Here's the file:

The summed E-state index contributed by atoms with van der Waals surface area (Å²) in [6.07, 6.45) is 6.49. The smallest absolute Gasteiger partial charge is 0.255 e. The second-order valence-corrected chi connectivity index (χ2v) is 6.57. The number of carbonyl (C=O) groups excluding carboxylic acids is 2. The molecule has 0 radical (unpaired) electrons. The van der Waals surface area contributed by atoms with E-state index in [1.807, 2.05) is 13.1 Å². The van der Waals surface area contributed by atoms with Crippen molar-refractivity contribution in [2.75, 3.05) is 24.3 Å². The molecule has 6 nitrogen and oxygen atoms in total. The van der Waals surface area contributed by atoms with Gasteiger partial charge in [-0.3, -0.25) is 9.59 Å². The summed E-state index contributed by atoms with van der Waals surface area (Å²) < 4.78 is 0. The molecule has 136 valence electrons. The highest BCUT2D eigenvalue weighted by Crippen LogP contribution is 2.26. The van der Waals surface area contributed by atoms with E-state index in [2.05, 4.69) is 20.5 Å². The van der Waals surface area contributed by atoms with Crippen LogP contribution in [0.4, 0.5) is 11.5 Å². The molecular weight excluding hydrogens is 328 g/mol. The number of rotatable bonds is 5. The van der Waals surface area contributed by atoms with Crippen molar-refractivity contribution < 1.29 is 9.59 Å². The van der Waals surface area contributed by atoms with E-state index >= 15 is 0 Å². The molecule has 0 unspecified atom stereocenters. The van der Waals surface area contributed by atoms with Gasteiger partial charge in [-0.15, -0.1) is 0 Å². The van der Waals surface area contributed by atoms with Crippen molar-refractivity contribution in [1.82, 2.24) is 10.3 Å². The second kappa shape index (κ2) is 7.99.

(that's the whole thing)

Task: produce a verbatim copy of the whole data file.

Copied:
The summed E-state index contributed by atoms with van der Waals surface area (Å²) in [6.07, 6.45) is 6.49. The smallest absolute Gasteiger partial charge is 0.255 e. The second-order valence-corrected chi connectivity index (χ2v) is 6.57. The number of carbonyl (C=O) groups excluding carboxylic acids is 2. The molecule has 0 radical (unpaired) electrons. The van der Waals surface area contributed by atoms with E-state index in [1.807, 2.05) is 13.1 Å². The van der Waals surface area contributed by atoms with Crippen molar-refractivity contribution in [2.75, 3.05) is 24.3 Å². The molecule has 6 nitrogen and oxygen atoms in total. The van der Waals surface area contributed by atoms with Gasteiger partial charge in [-0.3, -0.25) is 9.59 Å². The summed E-state index contributed by atoms with van der Waals surface area (Å²) < 4.78 is 0. The molecule has 136 valence electrons. The highest BCUT2D eigenvalue weighted by Crippen LogP contribution is 2.26. The van der Waals surface area contributed by atoms with E-state index in [2.05, 4.69) is 20.5 Å². The van der Waals surface area contributed by atoms with Crippen LogP contribution in [0.4, 0.5) is 11.5 Å². The molecular weight excluding hydrogens is 328 g/mol. The number of rotatable bonds is 5. The van der Waals surface area contributed by atoms with Crippen molar-refractivity contribution < 1.29 is 9.59 Å². The van der Waals surface area contributed by atoms with E-state index >= 15 is 0 Å². The molecule has 0 unspecified atom stereocenters. The van der Waals surface area contributed by atoms with Gasteiger partial charge in [-0.15, -0.1) is 0 Å². The van der Waals surface area contributed by atoms with Crippen molar-refractivity contribution in [1.82, 2.24) is 10.3 Å². The second kappa shape index (κ2) is 7.99.